Consumer anxiety has fallen to its lowest level since mid 2013 but Australians are still worried about costs and what the government might do next.
The NAB Consumer Anxiety Index dropped for the second straight quarter to 60.1 points in the fourth quarter from 62.3, with lower levels of concern reported across all categories (as shown in the chart on the right).
Alan Oster, NAB Chief Economist, says the cost of living and government policy continue to be the single biggest causes of anxiety for Australians.
“Job security is causing the least stress, despite rising unemployment and a marked slowing in the domestic economy,” he says.
Various measures have shown sharply declining consumer confidence in Australia. While this index is for anxiety, it shows household spending is tightly controlled and that costs are still a big issue. The fall in anxiety, however, may be an early indicator of a small improvement in sentiment.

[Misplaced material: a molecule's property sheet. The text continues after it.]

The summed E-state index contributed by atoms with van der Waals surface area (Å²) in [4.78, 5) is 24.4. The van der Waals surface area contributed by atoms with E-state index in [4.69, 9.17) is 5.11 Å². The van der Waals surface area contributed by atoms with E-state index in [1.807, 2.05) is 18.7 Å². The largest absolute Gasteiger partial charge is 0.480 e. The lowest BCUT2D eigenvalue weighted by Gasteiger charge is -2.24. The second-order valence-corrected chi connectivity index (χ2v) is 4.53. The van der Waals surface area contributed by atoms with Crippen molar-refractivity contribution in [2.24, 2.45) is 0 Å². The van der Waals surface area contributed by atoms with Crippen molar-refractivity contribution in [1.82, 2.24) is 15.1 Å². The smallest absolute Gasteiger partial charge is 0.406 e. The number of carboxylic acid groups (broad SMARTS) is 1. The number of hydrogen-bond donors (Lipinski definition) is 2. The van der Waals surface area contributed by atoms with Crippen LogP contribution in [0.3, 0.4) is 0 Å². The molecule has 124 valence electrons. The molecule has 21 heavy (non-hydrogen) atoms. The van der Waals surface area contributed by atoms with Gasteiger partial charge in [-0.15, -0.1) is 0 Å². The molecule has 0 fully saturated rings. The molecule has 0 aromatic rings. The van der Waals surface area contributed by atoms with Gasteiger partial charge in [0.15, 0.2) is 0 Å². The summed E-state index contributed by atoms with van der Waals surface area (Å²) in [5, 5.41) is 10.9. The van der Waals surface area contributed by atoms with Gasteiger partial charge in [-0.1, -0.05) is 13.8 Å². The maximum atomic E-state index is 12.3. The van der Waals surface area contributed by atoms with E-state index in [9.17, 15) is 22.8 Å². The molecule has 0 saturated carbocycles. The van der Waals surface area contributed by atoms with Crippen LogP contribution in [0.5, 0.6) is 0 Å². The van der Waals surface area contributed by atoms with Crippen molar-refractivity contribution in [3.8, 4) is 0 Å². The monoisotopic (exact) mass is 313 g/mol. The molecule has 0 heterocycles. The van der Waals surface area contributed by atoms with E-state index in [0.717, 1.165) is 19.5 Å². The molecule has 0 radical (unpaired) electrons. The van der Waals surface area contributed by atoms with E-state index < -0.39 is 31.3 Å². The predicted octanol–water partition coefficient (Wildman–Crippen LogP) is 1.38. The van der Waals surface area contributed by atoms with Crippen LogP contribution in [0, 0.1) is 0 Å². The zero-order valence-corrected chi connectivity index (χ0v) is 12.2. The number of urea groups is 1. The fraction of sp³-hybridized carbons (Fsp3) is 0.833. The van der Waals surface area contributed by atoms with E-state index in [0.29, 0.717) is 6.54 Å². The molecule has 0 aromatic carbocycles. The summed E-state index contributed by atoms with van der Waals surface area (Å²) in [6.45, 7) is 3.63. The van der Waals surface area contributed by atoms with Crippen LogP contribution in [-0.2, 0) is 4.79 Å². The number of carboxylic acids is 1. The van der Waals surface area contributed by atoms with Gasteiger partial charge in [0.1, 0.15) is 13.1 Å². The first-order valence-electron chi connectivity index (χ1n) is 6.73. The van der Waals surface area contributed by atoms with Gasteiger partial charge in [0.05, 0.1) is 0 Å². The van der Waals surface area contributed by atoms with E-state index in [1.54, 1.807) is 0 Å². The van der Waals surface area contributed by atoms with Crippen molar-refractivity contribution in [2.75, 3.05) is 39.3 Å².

Key findings from the survey:
- Tasmania, NSW and the ACT replaced South Australia/Northern Territory as the most anxious states, with Queensland now the least anxious state.
- Those earning less than $35,000 are the most anxious group across all demographics, with consumer anxiety lowest for widows.
- Women aged 50 plus are the most anxious consumers by gender and age.
- Labourers replaced the self-employed as the most anxious group by employment type.
- Consumer anxiety increased among full time workers, but remains highest for part timers.
Consumers are still spending more of the household budget on “essentials” such as utility bills, transport and medical expenses but there are also signs they have loosened their spending on some “non essentials”.
“With the holiday season approaching, Australian consumers appear to have also shifted some of their spending preferences towards non essentials, particularly home improvements, travel and entertainment,” Oster said.
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